The complexity of policies that are needed for dealing with these issues may be hard to envisage, and even harder to carry out. However, change is urgently needed and the longer we wait, the harder it will become to achieve and the more lives that will be lost.

Predicting earthquakes will come sooner than we think

This article by Kees Vuik and Mehfooz Rehman first appeared in The Australian on February 24, 2011.

Kees Vuik is a professor and Mehfooz ur Rehman is a PhD candidate at Delft University of Technology in The Netherlands.

THE 6.3 magnitude earthquake that hit Christchurch is a truly appalling tragedy and it is little wonder that New Zealand’s Prime Minister John Key has said that we may be witnessing his country’s darkest day.

The country is, of course, no stranger to earthquakes; it experiences more than 14,000 a year, of which only about 20 on average have a magnitude greater than 5.0. However, this week’s earthquake, NZ’s deadliest disaster in at least 80 years, has already caused an estimated $3 billion in damage and was so forceful it shook 30 million tonnes of ice from NZ’s biggest glacier.

While world attention is rightly focusing on the effort to save the lives of those trapped by fallen buildings, some media coverage has so far obscured the fact that the science of earthquake prediction is improving and holds much promise in the next few years. Although this will be of no solace for the people of Christchurch, what this means in practice is that in the not too distant future scientists might be able to provide warnings for at least some similar events, thus helping to minimise loss of life and wider devastation.

Predicting earthquakes was once thought to be impossible owing to the difficulty of calculating the motion of rocky mantle flows. However, thanks to an algorithm created by the Delft University of Technology, we now know that it is possible to model these underground streams.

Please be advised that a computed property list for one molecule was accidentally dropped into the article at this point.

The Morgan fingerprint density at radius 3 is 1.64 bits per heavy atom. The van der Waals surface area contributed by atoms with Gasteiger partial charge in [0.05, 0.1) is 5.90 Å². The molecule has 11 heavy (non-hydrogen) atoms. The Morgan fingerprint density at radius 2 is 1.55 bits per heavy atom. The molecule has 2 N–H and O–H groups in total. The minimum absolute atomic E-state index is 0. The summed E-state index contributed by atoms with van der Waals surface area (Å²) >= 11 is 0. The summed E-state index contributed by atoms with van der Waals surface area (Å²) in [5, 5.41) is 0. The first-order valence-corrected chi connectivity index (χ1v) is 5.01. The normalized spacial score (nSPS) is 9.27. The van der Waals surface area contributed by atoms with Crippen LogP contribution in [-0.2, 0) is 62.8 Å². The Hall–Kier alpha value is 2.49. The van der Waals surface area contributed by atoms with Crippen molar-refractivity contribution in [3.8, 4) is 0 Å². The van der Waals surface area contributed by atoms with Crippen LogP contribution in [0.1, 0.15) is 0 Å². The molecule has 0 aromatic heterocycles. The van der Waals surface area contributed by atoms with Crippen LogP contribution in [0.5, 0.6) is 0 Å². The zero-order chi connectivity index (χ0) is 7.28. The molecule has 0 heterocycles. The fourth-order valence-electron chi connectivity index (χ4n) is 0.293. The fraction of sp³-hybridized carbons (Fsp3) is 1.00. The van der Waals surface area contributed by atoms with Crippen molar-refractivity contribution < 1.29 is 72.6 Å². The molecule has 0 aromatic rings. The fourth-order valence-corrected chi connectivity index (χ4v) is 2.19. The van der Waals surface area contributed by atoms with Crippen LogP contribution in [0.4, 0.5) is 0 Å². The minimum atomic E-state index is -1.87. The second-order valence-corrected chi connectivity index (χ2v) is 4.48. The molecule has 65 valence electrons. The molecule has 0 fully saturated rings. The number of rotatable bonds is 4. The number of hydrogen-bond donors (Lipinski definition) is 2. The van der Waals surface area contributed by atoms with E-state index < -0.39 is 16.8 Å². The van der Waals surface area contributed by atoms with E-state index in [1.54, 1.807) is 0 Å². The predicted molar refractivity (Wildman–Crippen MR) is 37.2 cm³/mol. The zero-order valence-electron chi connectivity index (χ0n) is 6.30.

Much of the early experimentation with the new algorithm has been based around the North Anatolian Fault. This is an active fault that runs along the tectonic boundary between the Eurasian Plate and the Anatolian Plate. It extends across northern Turkey and into the Aegean Sea. The last time there was a severe earthquake along this fault line, at Izmith in Turkey in 1999, 17,000 people were killed.

Our colleagues in Utrecht are applying our algorithm to create a model (consisting of 100 million underground grid points) of the North Anatolian Fault (essentially the underground in Greece and Turkey up to 1000km deep). What this information allows us to ascertain is where the underground stresses are strongest, an often telltale sign of the most dangerous potential earthquake trigger points.

As good as this model is, however, it still needs refinement. This is because the link between earthquakes and underground flows is complex and hard to compute. In practice, calculating such flows means constructing very complex mathematical systems made up of millions of pressure and velocity values at all of the underground grid points.

This has given rise to the need to scale up the solution time linearly, a feat that researchers had previously found too difficult. While this scaling up has been achieved, thus making the model more accurate and comprehensive, the project’s complexity has been increased considerably.

Nevertheless, after finishing our work on the North Anatolian Fault, Delft and Utrecht universities intend to try to model the tectonics of the entire earth, a truly ambitious project that will involve perhaps one billion grid points (what we call our fine grid).

To make the computations for these one billion points will require surmounting yet another big hurdle, the "parallel computing" problem.

That is, increasing the number of computers in a system generally means that they work less efficiently.

However, the Utrecht team has already been working with a test sample of 500 computers and we believe we have mitigated this problem with our algorithm.

Despite this breakthrough, computing the one billion parts of the fine grid is a long-term program and, to push forward in the meantime, we are also working on a technique called coarse grid acceleration.

Our coarse grid uses only a small number of sample points in all of the earth’s various strata, thus allowing us to obtain fast, accurate solutions for all of these sample points, leading to considerable savings in computer time.

Finally, we also plan to implement the algorithm on video cards that can speed up the computation by a factor of 100 or more.

While much more hard work and innovation lie ahead, this new frontier of seismology is therefore genuinely path-breaking and already achieving exciting results. However, as the Christchurch earthquake has painfully reminded us, true success will be achieved only when we reach the stage at which human lives are saved by applying our research in practice.

© 2011 TU Delft